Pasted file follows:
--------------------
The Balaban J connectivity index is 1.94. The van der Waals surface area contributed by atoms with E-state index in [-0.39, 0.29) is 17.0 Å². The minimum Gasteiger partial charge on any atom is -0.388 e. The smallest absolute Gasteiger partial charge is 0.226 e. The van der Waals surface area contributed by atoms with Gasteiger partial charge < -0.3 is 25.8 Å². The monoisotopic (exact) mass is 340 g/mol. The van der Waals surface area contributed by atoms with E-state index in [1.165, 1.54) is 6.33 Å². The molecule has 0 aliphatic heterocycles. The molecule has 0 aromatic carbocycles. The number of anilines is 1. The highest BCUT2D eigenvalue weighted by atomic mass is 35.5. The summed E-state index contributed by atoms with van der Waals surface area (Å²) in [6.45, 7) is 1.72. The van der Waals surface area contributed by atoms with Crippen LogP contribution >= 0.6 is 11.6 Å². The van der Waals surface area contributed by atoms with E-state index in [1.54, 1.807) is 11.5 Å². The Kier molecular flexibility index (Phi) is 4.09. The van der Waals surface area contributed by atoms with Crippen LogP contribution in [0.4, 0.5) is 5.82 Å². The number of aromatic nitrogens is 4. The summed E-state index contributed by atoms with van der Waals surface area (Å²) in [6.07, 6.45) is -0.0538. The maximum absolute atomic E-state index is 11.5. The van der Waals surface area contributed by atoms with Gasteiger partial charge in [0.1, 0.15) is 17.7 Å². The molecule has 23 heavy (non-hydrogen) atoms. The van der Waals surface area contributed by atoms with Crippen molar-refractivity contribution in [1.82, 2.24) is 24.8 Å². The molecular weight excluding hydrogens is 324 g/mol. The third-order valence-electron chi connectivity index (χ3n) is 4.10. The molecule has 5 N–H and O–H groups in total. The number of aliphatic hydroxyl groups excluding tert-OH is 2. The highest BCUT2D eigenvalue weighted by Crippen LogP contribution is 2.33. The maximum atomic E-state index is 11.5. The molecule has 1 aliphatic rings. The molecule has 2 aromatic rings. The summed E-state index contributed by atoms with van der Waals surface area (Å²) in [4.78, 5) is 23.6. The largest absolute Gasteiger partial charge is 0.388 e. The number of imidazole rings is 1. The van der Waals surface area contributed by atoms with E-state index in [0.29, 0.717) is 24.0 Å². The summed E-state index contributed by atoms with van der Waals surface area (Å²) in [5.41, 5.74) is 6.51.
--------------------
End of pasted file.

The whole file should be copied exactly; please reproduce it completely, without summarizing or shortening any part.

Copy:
The Balaban J connectivity index is 1.94. The van der Waals surface area contributed by atoms with E-state index in [-0.39, 0.29) is 17.0 Å². The minimum Gasteiger partial charge on any atom is -0.388 e. The smallest absolute Gasteiger partial charge is 0.226 e. The van der Waals surface area contributed by atoms with Gasteiger partial charge < -0.3 is 25.8 Å². The monoisotopic (exact) mass is 340 g/mol. The van der Waals surface area contributed by atoms with E-state index in [1.165, 1.54) is 6.33 Å². The molecule has 0 aliphatic heterocycles. The molecule has 0 aromatic carbocycles. The number of anilines is 1. The highest BCUT2D eigenvalue weighted by atomic mass is 35.5. The summed E-state index contributed by atoms with van der Waals surface area (Å²) in [6.45, 7) is 1.72. The van der Waals surface area contributed by atoms with Crippen LogP contribution >= 0.6 is 11.6 Å². The van der Waals surface area contributed by atoms with E-state index in [1.54, 1.807) is 11.5 Å². The Kier molecular flexibility index (Phi) is 4.09. The van der Waals surface area contributed by atoms with Crippen LogP contribution in [0.4, 0.5) is 5.82 Å². The number of aromatic nitrogens is 4. The summed E-state index contributed by atoms with van der Waals surface area (Å²) in [6.07, 6.45) is -0.0538. The maximum absolute atomic E-state index is 11.5. The van der Waals surface area contributed by atoms with Gasteiger partial charge in [0.1, 0.15) is 17.7 Å². The molecule has 23 heavy (non-hydrogen) atoms. The van der Waals surface area contributed by atoms with Crippen molar-refractivity contribution in [1.82, 2.24) is 24.8 Å². The molecular weight excluding hydrogens is 324 g/mol. The third-order valence-electron chi connectivity index (χ3n) is 4.10. The molecule has 5 N–H and O–H groups in total. The number of aliphatic hydroxyl groups excluding tert-OH is 2. The highest BCUT2D eigenvalue weighted by Crippen LogP contribution is 2.33. The maximum atomic E-state index is 11.5. The molecule has 1 aliphatic rings. The molecule has 2 aromatic rings. The summed E-state index contributed by atoms with van der Waals surface area (Å²) in [4.78, 5) is 23.6. The largest absolute Gasteiger partial charge is 0.388 e. The number of imidazole rings is 1. The van der Waals surface area contributed by atoms with E-state index in [0.29, 0.717) is 24.0 Å². The summed E-state index contributed by atoms with van der Waals surface area (Å²) in [5.41, 5.74) is 6.51.